GRAND RAPIDS, MI -- Measures to upgrade safety for Alzheimer's patients at the Grand Rapids Home for Veterans aren't enough for the daughter of a resident who died after he was beaten by another resident in April.
Andrew Ball, 84, a World War II veteran with Alzheimer's, wandered into the room of another resident with Alzheimer's around 4 a.m. April 13 and was struck repeatedly after he apparently tried to enter his bed.
He died days later from complications of his injuries. The resident who struck Ball was not charged. Since then, the home has added another caregiver to the night shift and placed mesh stop signs and tape across the doorways of some residents.
Jim Dunn, chief of staff for the Michigan Department of Military & Veterans Affairs, said the home is constantly striving to improve how it deals with residents with Alzheimer's.
"Alzheimer's is a very difficult disease to deal with. We are trying everything all the time.
"We are doing everything we know. If there is more to do, we are honestly open to suggestions."
Ball's daughter is not satisfied with the changes.
"You really have to fix the problem. I am not sure what they have implemented will fix the problem. I don't see that happening with a mesh stop sign," said Deb Keyworth, 53, of East Lansing.
Keyworth said she recently removed her mother, Elaine Ball, from the Home for Veterans to a nursing facility in East Lansing due to concern over the care she was receiving.
"Things were not looking good on her floor, either. We didn't feel good that she was there, where her husband was killed."
In contrast to the Grand Rapids Home for Veterans, Keyworth asserted, her mother's facility in East Lansing uses an alarm system to assure that patients are monitored if they move.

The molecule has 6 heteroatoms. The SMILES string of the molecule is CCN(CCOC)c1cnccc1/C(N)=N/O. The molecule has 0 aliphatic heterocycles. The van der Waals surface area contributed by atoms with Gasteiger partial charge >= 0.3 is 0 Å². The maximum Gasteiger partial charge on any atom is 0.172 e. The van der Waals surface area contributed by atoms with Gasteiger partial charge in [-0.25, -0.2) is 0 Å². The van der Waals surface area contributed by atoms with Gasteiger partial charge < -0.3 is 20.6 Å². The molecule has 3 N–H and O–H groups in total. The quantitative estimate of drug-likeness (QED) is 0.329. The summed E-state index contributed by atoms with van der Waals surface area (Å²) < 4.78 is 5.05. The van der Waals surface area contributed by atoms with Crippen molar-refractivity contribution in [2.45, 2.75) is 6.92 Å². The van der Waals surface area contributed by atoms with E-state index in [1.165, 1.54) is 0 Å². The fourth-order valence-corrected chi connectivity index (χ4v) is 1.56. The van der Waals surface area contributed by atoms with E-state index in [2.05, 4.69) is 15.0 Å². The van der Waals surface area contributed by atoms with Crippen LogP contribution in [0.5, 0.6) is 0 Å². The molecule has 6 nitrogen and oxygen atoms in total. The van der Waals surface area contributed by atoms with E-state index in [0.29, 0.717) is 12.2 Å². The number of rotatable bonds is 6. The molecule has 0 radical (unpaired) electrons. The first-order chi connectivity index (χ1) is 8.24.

"They have an alarm on her wheelchair, on her bed and on her. She can't move without them knowing."
Dunn said the Home for Veterans uses alarms as well, but that they can be disturbing to those with Alzheimer's.
"We are constantly balancing the benefits and the burdens and adjusting what we can," he said.
Keyworth said she detected a deterioration in the quality of care at the Home for Veterans from the time her parents moved there in March of 2011.
"When we first got there, we felt the facility did a nice job. It did decline over the months," she said.
In September, another resident with Alzheimer's suffered a broken neck when he was allegedly left unattended at the edge of his bed.
According to a lawsuit filed in Ingham County Circuit Court, Matthew Ambrose, a patient with a poor sense of balance, toppled from his bed after a privately-contracted nurses aide left the room to retrieve a lift apparatus to transport him from his bed into his wheelchair.
He was subsequently moved to another facility.
His daughter, Grand Rapids resident Janice Eskola, was shaken by what happened to her father.
"It's terrible, that some of the men are treated like this," Eskola said.
The incidents come amid charges by critics that budget cutbacks and moves to privatize care have compromised quality of care at the home.
The dispute escalated with the layoff in February of more than a dozen union employees and the announced closing of the facility's fourth floor and approximately 90 skilled nursing care beds. State officials insist budget pressures afford them little choice but to trim expenses because of a $4.2 million cut in state funds to the home and stalled plans to replace 170 union nurses aides with non-union contract workers.
Those plans were halted at the 11th hour on Sept. 30 when Ingham County Judge Paula J.M. Manderfield issued a restraining order blocking the workers' layoff. The matter remains on appeal to the Michigan Court of Appeals.
Dunn rejected claims that care at the home has declined.
"I think the care is excellent. The only thing I would say is that there is always an inference that state care workers are better than private workers and we have no indication that is the case.